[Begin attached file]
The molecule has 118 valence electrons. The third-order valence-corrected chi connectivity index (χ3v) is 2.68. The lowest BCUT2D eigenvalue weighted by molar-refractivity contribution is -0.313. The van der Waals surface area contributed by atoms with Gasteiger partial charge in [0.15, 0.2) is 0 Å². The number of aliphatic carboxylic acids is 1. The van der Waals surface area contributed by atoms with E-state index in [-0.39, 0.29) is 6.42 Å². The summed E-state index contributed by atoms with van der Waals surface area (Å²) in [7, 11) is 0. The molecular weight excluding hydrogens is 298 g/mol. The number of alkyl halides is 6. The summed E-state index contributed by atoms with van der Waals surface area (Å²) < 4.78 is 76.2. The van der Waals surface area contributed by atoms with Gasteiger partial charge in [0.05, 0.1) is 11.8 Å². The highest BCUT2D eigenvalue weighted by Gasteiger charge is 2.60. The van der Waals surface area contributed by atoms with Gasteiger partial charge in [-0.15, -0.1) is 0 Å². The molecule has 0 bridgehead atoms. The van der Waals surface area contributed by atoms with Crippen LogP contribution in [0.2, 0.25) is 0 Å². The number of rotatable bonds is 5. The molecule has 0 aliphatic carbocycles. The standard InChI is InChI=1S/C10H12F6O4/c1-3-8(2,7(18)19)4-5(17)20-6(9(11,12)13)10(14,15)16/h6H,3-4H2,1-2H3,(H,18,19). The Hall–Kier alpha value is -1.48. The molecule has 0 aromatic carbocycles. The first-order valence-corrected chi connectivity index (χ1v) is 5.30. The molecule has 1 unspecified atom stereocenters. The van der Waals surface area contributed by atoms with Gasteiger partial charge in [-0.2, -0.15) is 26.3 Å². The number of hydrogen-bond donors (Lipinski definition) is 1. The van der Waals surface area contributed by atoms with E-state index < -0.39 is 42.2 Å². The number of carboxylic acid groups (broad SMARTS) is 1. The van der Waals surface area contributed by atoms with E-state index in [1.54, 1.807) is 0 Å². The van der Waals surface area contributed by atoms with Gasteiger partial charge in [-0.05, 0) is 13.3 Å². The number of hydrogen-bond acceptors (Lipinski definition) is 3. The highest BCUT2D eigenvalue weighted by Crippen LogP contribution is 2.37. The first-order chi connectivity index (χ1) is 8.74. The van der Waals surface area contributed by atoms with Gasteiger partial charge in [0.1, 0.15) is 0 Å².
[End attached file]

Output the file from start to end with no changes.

The molecule has 118 valence electrons. The third-order valence-corrected chi connectivity index (χ3v) is 2.68. The lowest BCUT2D eigenvalue weighted by molar-refractivity contribution is -0.313. The van der Waals surface area contributed by atoms with Gasteiger partial charge in [0.15, 0.2) is 0 Å². The number of aliphatic carboxylic acids is 1. The van der Waals surface area contributed by atoms with E-state index in [-0.39, 0.29) is 6.42 Å². The summed E-state index contributed by atoms with van der Waals surface area (Å²) in [7, 11) is 0. The molecular weight excluding hydrogens is 298 g/mol. The number of alkyl halides is 6. The summed E-state index contributed by atoms with van der Waals surface area (Å²) < 4.78 is 76.2. The van der Waals surface area contributed by atoms with Gasteiger partial charge in [0.05, 0.1) is 11.8 Å². The highest BCUT2D eigenvalue weighted by Gasteiger charge is 2.60. The van der Waals surface area contributed by atoms with Gasteiger partial charge in [-0.15, -0.1) is 0 Å². The molecule has 0 bridgehead atoms. The van der Waals surface area contributed by atoms with Crippen LogP contribution in [0.2, 0.25) is 0 Å². The number of rotatable bonds is 5. The molecule has 0 aliphatic carbocycles. The standard InChI is InChI=1S/C10H12F6O4/c1-3-8(2,7(18)19)4-5(17)20-6(9(11,12)13)10(14,15)16/h6H,3-4H2,1-2H3,(H,18,19). The Hall–Kier alpha value is -1.48. The molecule has 0 aromatic carbocycles. The first-order valence-corrected chi connectivity index (χ1v) is 5.30. The molecule has 1 unspecified atom stereocenters. The van der Waals surface area contributed by atoms with Gasteiger partial charge in [-0.2, -0.15) is 26.3 Å². The number of hydrogen-bond donors (Lipinski definition) is 1. The van der Waals surface area contributed by atoms with E-state index < -0.39 is 42.2 Å². The number of carboxylic acid groups (broad SMARTS) is 1. The van der Waals surface area contributed by atoms with E-state index in [1.54, 1.807) is 0 Å². The van der Waals surface area contributed by atoms with Gasteiger partial charge in [-0.05, 0) is 13.3 Å². The number of hydrogen-bond acceptors (Lipinski definition) is 3. The highest BCUT2D eigenvalue weighted by Crippen LogP contribution is 2.37. The first-order chi connectivity index (χ1) is 8.74. The van der Waals surface area contributed by atoms with Gasteiger partial charge in [0.1, 0.15) is 0 Å².